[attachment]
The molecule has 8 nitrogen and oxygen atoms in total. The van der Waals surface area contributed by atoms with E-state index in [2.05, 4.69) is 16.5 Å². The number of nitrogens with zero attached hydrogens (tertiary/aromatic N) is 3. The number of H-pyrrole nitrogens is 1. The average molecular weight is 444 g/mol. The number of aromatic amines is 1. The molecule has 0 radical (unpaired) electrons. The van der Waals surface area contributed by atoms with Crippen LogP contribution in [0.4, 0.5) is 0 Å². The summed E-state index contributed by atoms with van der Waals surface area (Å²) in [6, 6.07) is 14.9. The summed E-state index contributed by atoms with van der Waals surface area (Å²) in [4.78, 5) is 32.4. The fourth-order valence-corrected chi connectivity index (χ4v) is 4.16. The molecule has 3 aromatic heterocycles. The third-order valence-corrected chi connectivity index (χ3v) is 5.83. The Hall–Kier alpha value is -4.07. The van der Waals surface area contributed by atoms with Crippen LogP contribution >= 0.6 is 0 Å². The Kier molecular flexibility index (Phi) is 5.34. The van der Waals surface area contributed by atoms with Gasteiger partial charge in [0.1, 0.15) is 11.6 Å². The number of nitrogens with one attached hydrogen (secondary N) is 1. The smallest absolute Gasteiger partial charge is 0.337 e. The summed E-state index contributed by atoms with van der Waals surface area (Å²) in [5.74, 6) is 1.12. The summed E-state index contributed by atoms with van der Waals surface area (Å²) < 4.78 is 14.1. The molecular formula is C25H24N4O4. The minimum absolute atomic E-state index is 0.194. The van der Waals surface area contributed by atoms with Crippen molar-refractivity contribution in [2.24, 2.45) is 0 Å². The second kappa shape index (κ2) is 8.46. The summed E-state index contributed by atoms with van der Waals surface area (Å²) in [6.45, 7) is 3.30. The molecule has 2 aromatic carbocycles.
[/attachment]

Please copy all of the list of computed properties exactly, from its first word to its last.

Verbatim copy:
The molecule has 8 nitrogen and oxygen atoms in total. The van der Waals surface area contributed by atoms with E-state index in [2.05, 4.69) is 16.5 Å². The number of nitrogens with zero attached hydrogens (tertiary/aromatic N) is 3. The number of H-pyrrole nitrogens is 1. The average molecular weight is 444 g/mol. The number of aromatic amines is 1. The molecule has 0 radical (unpaired) electrons. The van der Waals surface area contributed by atoms with Crippen LogP contribution in [0.4, 0.5) is 0 Å². The summed E-state index contributed by atoms with van der Waals surface area (Å²) in [6, 6.07) is 14.9. The summed E-state index contributed by atoms with van der Waals surface area (Å²) in [4.78, 5) is 32.4. The fourth-order valence-corrected chi connectivity index (χ4v) is 4.16. The molecule has 3 aromatic heterocycles. The third-order valence-corrected chi connectivity index (χ3v) is 5.83. The Hall–Kier alpha value is -4.07. The van der Waals surface area contributed by atoms with Crippen LogP contribution >= 0.6 is 0 Å². The Kier molecular flexibility index (Phi) is 5.34. The van der Waals surface area contributed by atoms with Gasteiger partial charge in [0.1, 0.15) is 11.6 Å². The number of nitrogens with one attached hydrogen (secondary N) is 1. The smallest absolute Gasteiger partial charge is 0.337 e. The summed E-state index contributed by atoms with van der Waals surface area (Å²) in [5.74, 6) is 1.12. The summed E-state index contributed by atoms with van der Waals surface area (Å²) < 4.78 is 14.1. The molecular formula is C25H24N4O4. The minimum absolute atomic E-state index is 0.194. The van der Waals surface area contributed by atoms with Crippen molar-refractivity contribution in [2.24, 2.45) is 0 Å². The second kappa shape index (κ2) is 8.46. The summed E-state index contributed by atoms with van der Waals surface area (Å²) in [6.45, 7) is 3.30. The molecule has 2 aromatic carbocycles.